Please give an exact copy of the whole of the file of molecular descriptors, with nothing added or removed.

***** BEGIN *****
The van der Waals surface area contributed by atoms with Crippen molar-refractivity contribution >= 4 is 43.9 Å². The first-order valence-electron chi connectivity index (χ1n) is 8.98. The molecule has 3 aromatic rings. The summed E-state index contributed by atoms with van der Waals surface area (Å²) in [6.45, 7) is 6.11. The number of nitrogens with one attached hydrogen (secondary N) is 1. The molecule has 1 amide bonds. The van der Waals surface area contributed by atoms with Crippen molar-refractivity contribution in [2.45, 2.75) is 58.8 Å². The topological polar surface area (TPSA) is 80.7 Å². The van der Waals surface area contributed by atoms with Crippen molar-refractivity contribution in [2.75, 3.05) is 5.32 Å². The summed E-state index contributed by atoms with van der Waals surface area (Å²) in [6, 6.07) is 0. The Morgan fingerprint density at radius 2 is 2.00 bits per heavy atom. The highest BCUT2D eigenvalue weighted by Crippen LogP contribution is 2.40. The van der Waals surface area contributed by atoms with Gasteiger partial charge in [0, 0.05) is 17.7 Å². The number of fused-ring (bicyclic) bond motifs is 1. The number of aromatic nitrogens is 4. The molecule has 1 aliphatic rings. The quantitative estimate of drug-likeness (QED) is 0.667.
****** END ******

The van der Waals surface area contributed by atoms with Crippen molar-refractivity contribution >= 4 is 43.9 Å². The first-order valence-electron chi connectivity index (χ1n) is 8.98. The molecule has 3 aromatic rings. The summed E-state index contributed by atoms with van der Waals surface area (Å²) in [6.45, 7) is 6.11. The number of nitrogens with one attached hydrogen (secondary N) is 1. The molecule has 1 amide bonds. The van der Waals surface area contributed by atoms with Crippen molar-refractivity contribution in [2.45, 2.75) is 58.8 Å². The topological polar surface area (TPSA) is 80.7 Å². The van der Waals surface area contributed by atoms with Crippen molar-refractivity contribution in [2.75, 3.05) is 5.32 Å². The summed E-state index contributed by atoms with van der Waals surface area (Å²) in [6, 6.07) is 0. The Morgan fingerprint density at radius 2 is 2.00 bits per heavy atom. The highest BCUT2D eigenvalue weighted by Crippen LogP contribution is 2.40. The van der Waals surface area contributed by atoms with Gasteiger partial charge in [0, 0.05) is 17.7 Å². The number of fused-ring (bicyclic) bond motifs is 1. The number of aromatic nitrogens is 4. The molecule has 1 aliphatic rings. The quantitative estimate of drug-likeness (QED) is 0.667.